Writing about our careers—and particularly about the way outside factors may or may not influence them—can make us feel very vulnerable. If we’re not doing as well as we had hoped, and we admit it, someone may jump in and say, “Well, maybe your music just isn’t good enough,” or—and I’m genuinely surprised by how often I still hear this—“I’m not sexist, but there’s just not very much good music by women.” If we are doing as well as or better than we had hoped, will celebrating our successes seem boastful? Will we hurt our friends who are doing less well? Will we “jinx” things?[1] Depending on the combination of our upbringing, our cultural background, our gender, and our personality, we may think of ambition as admirable or abhorrent. We may think of contentedness with our careers as the ultimate goal, irrelevant, or a sign of laziness. But we need this kind of scrutiny if we’re going to figure out where inequities still exist and begin to address them. If the second edition of an anthology proudly proclaims that it now includes works by women composers, but the percentage of works by women is smaller than the percentage of women who are composers, then the anthology is still part of the problem. Or if I’m teaching a class on, say, contemporary Canadian music, and 20% of the pieces I include are by women, but 24% of contemporary Canadian composers are women, then I’m part of the problem.[2]

In any case, we don’t have to look at this individually. Perhaps my career has been magically untouched by sexism: perhaps yours has been, too. The fact remains that sexism, both conscious and unconscious, affects most women’s careers. In the UK, 51% of the population is female, 36% of composition students are women, 21% of commissions go to women, and only 7% of orchestral commissions – which tend to be the most prestigious and highest paid – go to women. In the US, 22% of music theory/composition students are women, but only 14% of major orchestra commissions go to women. Twenty-four percent of living composers who belong to the Canadian Music Centre are women, but women make up only 11% of the music composition faculty working in Canada.[3]

Composing is a hard profession, but let’s make sure we’re not making it even harder for people who don’t fit the expected profile.

I’m absolutely not suggesting here that middle class, white, cis male composers have it too easy. Composing is a hard profession: even those with the most advantages may struggle to find non-exploitive work situations, social recognition, and financial stability. I want to live in a world where the arts are valued, and things are better for all of us! But in this already hard field, let’s make sure we’re not making things even harder for people who don’t fit the expected profile of a composer. Women are of course not the only composers who get left out: the farther one deviates from the straight, cis, able-bodied, white, European, middle/upper-class, male composer image that remains so dominant in the North American and European new music worlds, the more likely their works are to be overlooked. The more we recognize the impact of even seemingly small decisions about what to program, who to commission, and who to recognize, the more we can work to change things.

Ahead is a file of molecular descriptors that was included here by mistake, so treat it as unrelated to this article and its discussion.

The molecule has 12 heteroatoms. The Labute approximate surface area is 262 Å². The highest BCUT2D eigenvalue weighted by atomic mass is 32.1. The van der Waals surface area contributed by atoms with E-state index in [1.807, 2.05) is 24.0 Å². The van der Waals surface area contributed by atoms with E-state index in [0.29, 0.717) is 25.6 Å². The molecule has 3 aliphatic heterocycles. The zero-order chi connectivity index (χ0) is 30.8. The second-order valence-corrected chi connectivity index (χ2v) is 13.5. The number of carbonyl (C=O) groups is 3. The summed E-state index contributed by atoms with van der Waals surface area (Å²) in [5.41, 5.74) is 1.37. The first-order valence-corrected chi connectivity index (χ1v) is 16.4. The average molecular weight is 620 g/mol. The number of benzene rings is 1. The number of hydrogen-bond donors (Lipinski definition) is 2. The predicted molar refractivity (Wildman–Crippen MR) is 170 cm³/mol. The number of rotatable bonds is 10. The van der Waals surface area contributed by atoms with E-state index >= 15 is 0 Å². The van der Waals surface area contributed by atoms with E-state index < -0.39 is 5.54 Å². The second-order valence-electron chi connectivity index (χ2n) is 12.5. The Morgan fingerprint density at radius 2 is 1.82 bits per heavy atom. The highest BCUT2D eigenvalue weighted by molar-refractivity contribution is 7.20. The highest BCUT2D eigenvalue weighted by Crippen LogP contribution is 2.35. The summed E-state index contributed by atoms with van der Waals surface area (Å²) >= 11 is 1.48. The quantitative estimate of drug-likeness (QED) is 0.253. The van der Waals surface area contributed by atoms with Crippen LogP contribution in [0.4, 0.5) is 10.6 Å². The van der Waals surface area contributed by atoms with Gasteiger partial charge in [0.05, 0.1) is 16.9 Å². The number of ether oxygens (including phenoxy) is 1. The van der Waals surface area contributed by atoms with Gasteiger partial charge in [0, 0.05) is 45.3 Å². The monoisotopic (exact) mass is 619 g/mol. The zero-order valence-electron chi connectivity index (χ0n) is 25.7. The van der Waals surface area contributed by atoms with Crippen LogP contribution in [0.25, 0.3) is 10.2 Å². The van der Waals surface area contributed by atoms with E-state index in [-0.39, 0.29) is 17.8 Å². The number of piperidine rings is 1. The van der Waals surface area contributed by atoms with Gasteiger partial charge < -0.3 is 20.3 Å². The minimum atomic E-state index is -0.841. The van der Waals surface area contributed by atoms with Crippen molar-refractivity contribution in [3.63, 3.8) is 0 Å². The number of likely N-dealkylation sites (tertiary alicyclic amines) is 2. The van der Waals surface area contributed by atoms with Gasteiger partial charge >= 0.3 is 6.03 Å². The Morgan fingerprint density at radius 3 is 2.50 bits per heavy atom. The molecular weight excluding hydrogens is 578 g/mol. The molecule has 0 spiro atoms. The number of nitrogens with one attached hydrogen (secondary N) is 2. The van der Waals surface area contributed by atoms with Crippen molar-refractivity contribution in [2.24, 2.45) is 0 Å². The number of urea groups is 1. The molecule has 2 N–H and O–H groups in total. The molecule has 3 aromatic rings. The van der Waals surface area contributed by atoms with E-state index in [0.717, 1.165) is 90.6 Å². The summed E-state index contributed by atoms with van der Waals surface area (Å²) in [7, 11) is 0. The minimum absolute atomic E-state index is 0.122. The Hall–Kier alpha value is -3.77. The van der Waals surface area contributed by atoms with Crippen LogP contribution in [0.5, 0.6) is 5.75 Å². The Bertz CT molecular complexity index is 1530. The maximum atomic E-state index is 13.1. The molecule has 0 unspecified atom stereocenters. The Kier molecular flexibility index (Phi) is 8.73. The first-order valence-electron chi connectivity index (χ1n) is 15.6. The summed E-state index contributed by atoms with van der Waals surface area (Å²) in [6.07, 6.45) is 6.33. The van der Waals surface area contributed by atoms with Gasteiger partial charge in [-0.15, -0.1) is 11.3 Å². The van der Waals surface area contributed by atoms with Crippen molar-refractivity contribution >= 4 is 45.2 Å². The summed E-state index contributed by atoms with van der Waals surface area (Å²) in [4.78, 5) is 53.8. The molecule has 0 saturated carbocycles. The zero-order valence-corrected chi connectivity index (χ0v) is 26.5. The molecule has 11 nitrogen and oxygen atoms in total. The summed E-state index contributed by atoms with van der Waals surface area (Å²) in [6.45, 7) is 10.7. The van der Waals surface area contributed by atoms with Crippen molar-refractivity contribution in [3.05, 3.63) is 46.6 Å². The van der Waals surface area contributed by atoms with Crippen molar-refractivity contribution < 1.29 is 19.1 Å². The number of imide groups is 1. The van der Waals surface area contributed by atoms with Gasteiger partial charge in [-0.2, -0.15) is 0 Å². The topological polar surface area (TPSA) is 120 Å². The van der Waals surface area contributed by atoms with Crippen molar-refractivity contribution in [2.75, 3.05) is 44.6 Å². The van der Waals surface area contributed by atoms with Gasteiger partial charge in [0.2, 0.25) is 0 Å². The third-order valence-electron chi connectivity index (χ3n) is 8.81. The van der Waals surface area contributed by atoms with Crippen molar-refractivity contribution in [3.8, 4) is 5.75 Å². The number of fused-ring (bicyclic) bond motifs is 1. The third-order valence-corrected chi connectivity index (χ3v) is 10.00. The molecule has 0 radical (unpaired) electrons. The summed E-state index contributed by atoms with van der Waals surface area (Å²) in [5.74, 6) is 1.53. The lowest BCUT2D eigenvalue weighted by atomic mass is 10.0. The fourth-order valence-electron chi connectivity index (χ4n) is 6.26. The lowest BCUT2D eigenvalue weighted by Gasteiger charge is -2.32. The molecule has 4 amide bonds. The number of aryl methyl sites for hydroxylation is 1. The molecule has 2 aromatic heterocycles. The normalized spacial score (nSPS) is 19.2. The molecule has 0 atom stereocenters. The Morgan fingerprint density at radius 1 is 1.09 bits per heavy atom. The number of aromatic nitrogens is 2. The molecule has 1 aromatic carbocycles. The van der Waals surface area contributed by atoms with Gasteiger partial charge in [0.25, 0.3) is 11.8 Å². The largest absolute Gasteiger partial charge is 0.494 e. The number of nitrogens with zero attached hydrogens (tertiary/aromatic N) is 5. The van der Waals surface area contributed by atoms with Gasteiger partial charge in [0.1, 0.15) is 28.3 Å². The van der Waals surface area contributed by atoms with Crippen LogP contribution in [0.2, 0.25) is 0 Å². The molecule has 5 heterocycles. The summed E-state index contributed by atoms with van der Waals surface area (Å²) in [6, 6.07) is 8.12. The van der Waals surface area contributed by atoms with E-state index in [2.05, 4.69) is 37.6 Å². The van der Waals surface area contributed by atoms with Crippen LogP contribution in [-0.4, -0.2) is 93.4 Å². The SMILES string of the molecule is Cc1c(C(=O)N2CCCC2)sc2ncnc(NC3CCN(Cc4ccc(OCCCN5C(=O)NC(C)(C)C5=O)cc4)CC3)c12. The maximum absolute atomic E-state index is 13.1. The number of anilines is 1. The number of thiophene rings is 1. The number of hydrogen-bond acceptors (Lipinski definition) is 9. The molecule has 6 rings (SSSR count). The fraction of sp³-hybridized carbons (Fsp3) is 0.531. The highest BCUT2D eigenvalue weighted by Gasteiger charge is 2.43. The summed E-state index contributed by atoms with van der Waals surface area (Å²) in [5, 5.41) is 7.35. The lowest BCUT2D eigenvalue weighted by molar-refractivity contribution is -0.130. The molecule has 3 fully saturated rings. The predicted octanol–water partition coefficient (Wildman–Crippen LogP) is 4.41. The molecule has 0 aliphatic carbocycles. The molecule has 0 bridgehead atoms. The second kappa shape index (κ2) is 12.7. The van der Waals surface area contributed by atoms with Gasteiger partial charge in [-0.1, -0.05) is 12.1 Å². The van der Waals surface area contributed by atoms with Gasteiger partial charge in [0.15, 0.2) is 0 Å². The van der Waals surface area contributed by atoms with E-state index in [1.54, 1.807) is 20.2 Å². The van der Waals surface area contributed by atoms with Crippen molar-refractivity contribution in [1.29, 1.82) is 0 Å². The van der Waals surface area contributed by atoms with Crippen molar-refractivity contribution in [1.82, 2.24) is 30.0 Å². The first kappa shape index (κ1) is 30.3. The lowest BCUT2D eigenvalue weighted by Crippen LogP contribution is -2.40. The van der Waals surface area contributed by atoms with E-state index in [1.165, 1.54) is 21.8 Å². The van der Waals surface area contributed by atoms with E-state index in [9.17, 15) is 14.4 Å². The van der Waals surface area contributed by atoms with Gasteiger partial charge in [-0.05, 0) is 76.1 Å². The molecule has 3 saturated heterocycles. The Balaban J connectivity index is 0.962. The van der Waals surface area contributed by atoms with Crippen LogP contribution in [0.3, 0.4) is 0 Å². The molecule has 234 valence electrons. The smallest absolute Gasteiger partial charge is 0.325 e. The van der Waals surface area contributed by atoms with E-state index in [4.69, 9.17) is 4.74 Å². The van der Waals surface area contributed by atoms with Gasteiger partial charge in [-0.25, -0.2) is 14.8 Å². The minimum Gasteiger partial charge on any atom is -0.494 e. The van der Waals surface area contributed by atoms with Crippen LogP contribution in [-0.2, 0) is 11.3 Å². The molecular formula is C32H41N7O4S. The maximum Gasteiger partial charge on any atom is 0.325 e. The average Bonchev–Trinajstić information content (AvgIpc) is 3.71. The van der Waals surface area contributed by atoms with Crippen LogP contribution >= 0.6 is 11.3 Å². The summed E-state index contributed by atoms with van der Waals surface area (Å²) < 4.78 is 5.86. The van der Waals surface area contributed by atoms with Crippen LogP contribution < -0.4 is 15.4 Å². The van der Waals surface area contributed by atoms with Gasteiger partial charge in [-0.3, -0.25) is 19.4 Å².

So, yes, here I am, and here we are, being patient. I’m not going away! But no, I will not be patient about having to be patient!


Notes:


1. I won’t say here how I feel about my own career, but if you’re curious, you can read this interview on pianist Frances Wilson’s fabulous blog Meet the Artist.


2. One can argue that women composers should be represented in proportion to the percentage of women who are (known to be) composers in a given place or time or period, or that music by women should always be 50%, or somewhere in between, but that lies outside the scope of this article. I think we can all agree that equitable programming would, at a minimum, include works by women in the same proportion as composers who are women, so I’ll stick to those figures for the purposes of this article.


3. I counted up the number of women composition professors in the first 20 Canadian music departments that came to mind. It’s possible the percentage is a bit higher or lower, but I doubt it’s off by more than a point to two.

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Composer Emily Doolittle was born in Nova Scotia in 1972 and educated at Dalhousie University, the Koninklijk Conservatorium in the Hague, Indiana University and Princeton University. From 2008-2015 she lived in Seattle, where she was an Associate Professor of Composition and Theory at Cornish College of the Arts. She now lives in Glasgow, UK. Doolittle has written for such ensembles as Orchestre Métropolitain (Montreal),Tafelmusik Baroque Orchestra (Toronto), Symphony Nova Scotia, the Vancouver Island Symphony, Ensemble Contemporain de Montréal, the Motion Ensemble and Paragon, and such soloists as sopranos Suzie LeBlanc,... Read more »


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2 thoughts on “The Long-Term Effects of Gender Discriminatory Programming

  1. Ellen Fishman

    Yes, and we lost a lot of women along the way who fell victim to “Well, maybe your music just isn’t good enough” whether it was said to them, or they assumed it was true because they compared their careers to men they went to school with.

    Reply